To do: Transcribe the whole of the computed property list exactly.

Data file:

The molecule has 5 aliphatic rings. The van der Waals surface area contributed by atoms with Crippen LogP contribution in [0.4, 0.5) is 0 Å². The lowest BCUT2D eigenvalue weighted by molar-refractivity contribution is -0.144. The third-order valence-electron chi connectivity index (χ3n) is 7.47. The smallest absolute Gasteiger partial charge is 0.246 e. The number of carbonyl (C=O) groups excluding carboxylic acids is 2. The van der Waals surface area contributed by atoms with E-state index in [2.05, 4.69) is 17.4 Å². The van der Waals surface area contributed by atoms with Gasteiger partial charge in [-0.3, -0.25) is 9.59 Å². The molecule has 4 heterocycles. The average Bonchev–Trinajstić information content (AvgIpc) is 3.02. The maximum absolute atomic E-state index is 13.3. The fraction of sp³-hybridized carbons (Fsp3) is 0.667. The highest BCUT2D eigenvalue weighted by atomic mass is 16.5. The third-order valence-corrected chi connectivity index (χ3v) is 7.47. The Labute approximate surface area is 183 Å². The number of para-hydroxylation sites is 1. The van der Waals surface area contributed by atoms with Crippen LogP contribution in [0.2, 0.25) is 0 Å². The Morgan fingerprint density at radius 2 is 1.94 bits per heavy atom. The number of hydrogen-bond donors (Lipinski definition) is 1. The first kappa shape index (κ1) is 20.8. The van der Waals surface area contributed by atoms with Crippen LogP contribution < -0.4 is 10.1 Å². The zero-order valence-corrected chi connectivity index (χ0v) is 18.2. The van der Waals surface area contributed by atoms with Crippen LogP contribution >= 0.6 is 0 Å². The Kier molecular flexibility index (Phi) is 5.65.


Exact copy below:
The molecule has 5 aliphatic rings. The van der Waals surface area contributed by atoms with Crippen LogP contribution in [0.4, 0.5) is 0 Å². The lowest BCUT2D eigenvalue weighted by molar-refractivity contribution is -0.144. The third-order valence-electron chi connectivity index (χ3n) is 7.47. The smallest absolute Gasteiger partial charge is 0.246 e. The number of carbonyl (C=O) groups excluding carboxylic acids is 2. The van der Waals surface area contributed by atoms with E-state index in [2.05, 4.69) is 17.4 Å². The van der Waals surface area contributed by atoms with Gasteiger partial charge in [-0.3, -0.25) is 9.59 Å². The molecule has 4 heterocycles. The average Bonchev–Trinajstić information content (AvgIpc) is 3.02. The maximum absolute atomic E-state index is 13.3. The fraction of sp³-hybridized carbons (Fsp3) is 0.667. The highest BCUT2D eigenvalue weighted by atomic mass is 16.5. The third-order valence-corrected chi connectivity index (χ3v) is 7.47. The Labute approximate surface area is 183 Å². The number of para-hydroxylation sites is 1. The van der Waals surface area contributed by atoms with Crippen LogP contribution in [0.2, 0.25) is 0 Å². The Morgan fingerprint density at radius 2 is 1.94 bits per heavy atom. The number of hydrogen-bond donors (Lipinski definition) is 1. The first kappa shape index (κ1) is 20.8. The van der Waals surface area contributed by atoms with Crippen LogP contribution < -0.4 is 10.1 Å². The zero-order valence-corrected chi connectivity index (χ0v) is 18.2. The van der Waals surface area contributed by atoms with Crippen LogP contribution >= 0.6 is 0 Å². The Kier molecular flexibility index (Phi) is 5.65.